I was leaving the parking lot at work on Tuesday when my daughter called. She was calling from her car phone asking if I would like to have dinner with her and the little boys. I was disappointed not to eat with my youngest grandchildren but I had a dinner reservation at the Cottonwood with a friend. With regret I told her that I already had a dinner date. Teasingly she said, “ Boys, Grandma said she doesn’t want to have dinner with you tonight.” Four year old Maxton could be heard in the background crying out, “Whyyyyyy?” I was adamantly refuting her statement and admonished Paige to tell them the truth. She was laughing. The next thing I heard over the car phone was Maxton’s voice exclaiming, “I don’t like you any more, Grandma!” That statement from Maxton really made my daughter laugh. I on the other end of the phone wanted to beat his mother! Paige can be such a tease sometimes. The two of us were both laughing at the boy’s reactions. She finally explained why I could not go to dinner. It hurt Maxton’s feelings and although disappointed he got over it rather quickly.
I continued my drive home. Turning onto Blackpool Drive I could see my friend was already parked outside my house ready to taxi me to the restaurant. I parked in the garage, ran through the house flipping on the porch lights and opened the door to her car. Once seated and buckled up she commented on my hat. “I love your hat. That looks so good on you.” I flung my wool hat aside and said, “You will like this even more!” She squealed with delight, “Oh, look at your hair!” I have gotten bold and finally removed my hat while I am at work. It is extremely short; only one half to three quarters of an inch long on the top. My hair is salt and pepper in color (more salt than pepper) but my head is completely covered and it finally lies down nicely. I look like a man but I don’t care. I have hair. I wear it proudly.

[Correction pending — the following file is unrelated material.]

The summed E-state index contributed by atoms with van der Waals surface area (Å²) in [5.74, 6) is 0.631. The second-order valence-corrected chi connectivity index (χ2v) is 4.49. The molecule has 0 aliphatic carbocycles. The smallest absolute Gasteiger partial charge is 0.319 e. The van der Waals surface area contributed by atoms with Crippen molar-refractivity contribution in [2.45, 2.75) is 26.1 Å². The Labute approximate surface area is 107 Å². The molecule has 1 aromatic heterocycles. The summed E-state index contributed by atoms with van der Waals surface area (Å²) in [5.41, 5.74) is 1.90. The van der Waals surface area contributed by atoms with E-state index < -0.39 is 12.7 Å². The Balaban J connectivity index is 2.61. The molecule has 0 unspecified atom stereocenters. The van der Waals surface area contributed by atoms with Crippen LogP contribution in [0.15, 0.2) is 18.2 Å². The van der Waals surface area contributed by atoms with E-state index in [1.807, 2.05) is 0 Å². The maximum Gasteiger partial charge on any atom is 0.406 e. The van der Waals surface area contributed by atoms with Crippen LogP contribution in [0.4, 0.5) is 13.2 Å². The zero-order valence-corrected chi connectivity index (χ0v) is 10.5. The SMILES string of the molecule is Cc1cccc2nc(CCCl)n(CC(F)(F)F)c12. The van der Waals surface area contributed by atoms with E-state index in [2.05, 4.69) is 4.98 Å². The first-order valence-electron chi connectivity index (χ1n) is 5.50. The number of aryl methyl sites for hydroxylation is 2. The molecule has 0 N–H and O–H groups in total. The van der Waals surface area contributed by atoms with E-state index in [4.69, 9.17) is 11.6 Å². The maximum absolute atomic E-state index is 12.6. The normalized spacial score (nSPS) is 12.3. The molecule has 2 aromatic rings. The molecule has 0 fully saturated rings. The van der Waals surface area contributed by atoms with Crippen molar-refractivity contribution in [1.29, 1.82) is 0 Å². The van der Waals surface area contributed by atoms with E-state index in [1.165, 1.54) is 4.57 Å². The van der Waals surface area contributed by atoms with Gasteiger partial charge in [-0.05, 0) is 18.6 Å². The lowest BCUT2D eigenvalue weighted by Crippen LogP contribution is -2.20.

I remember my friend, Pam and her words ring in my ears, “It is only hair, Nick and it will grow back.” I look upwards and think to myself and Pam, “You are right, Pammy. It did grow back. I wish you were here to see it.”
Vicky is my childhood chum that I have not seen in years. We have been friends since the fourth grade. She and I used to stand proudly in front of the class and sing duets together. We thought we were so good. I shared in my last blog that I am not musical but you couldn’t convince me of that when I was ten years old. I thought the world should be delighted to hear Vicky and I sing. Oh the innocence of childhood thinking.
Vicky now likes to be called by her nickname, Vika. I am trying to remember that. Vika is the Hawaiian name that her father in law gave to her when she first met him and I must admit the name fits her personality. Like me, she prefers her nickname to her birth name.
When we were younger other children would taunt and tease her. They were disrespectful and extremely hurtful. My daddy would always say to me, “Juanita, be ‘bery ‘nice to, ‘Bicky’.” My father was from the Philippines as was Vicky’s dad and he spoke with broken English. I wanted to protect my new friend. As a child I was not as bold as I am now but I could be Vicky’s fiercest defender.
Vika was born with a birth defect. Her arms are not fully formed. At the end of her short arms, her hands curl inward towards her body and she is missing both thumbs. Without thumbs she holds an ink pen between two fingers and her penmanship is superb. Vika is a smart, confident and extremely compassionate woman. She is beautiful to me.
We were best friends in grade school but went our separate ways in junior and high school. Although we remained friends we lost track of each other after graduation and would only see one another at class reunions. Vika re-entered my life last spring when I was diagnosed with cancer. Her eyes twinkle when she is recanting something funny we did as children and they mist when she speaks of our friendship and what it means to her today. She always brings a smile to my face. Vika is a true friend and a very special blessing to me. As children we walked hand in hand together. As adults we are walking heart to heart.